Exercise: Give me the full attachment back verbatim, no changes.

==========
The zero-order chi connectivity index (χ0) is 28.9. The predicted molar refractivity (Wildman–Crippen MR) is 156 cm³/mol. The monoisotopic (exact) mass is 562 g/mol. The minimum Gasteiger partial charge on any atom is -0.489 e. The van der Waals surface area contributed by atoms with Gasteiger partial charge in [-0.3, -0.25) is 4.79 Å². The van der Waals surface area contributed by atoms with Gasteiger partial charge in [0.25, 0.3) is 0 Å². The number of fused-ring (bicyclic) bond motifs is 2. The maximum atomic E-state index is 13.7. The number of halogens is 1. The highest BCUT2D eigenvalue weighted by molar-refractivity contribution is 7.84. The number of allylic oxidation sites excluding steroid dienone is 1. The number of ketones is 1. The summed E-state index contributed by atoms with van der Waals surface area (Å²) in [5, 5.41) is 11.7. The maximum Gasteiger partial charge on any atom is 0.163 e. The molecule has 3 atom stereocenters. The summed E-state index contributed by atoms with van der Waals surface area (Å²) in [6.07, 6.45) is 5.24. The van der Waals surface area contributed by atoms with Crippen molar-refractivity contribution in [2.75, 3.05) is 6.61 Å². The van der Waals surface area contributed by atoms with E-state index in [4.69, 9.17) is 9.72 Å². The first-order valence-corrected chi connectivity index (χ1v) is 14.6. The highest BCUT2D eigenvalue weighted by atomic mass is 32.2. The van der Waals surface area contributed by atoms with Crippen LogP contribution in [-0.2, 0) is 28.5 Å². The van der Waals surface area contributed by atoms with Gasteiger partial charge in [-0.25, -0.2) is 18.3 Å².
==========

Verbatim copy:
The zero-order chi connectivity index (χ0) is 28.9. The predicted molar refractivity (Wildman–Crippen MR) is 156 cm³/mol. The monoisotopic (exact) mass is 562 g/mol. The minimum Gasteiger partial charge on any atom is -0.489 e. The van der Waals surface area contributed by atoms with Gasteiger partial charge in [-0.3, -0.25) is 4.79 Å². The van der Waals surface area contributed by atoms with Gasteiger partial charge in [0.25, 0.3) is 0 Å². The number of fused-ring (bicyclic) bond motifs is 2. The maximum atomic E-state index is 13.7. The number of halogens is 1. The highest BCUT2D eigenvalue weighted by molar-refractivity contribution is 7.84. The number of allylic oxidation sites excluding steroid dienone is 1. The number of ketones is 1. The summed E-state index contributed by atoms with van der Waals surface area (Å²) in [5, 5.41) is 11.7. The maximum Gasteiger partial charge on any atom is 0.163 e. The molecule has 3 atom stereocenters. The summed E-state index contributed by atoms with van der Waals surface area (Å²) in [6.07, 6.45) is 5.24. The van der Waals surface area contributed by atoms with Crippen molar-refractivity contribution in [2.75, 3.05) is 6.61 Å². The van der Waals surface area contributed by atoms with E-state index in [4.69, 9.17) is 9.72 Å². The first-order valence-corrected chi connectivity index (χ1v) is 14.6. The highest BCUT2D eigenvalue weighted by atomic mass is 32.2. The van der Waals surface area contributed by atoms with Crippen LogP contribution in [-0.2, 0) is 28.5 Å². The van der Waals surface area contributed by atoms with Gasteiger partial charge in [-0.25, -0.2) is 18.3 Å².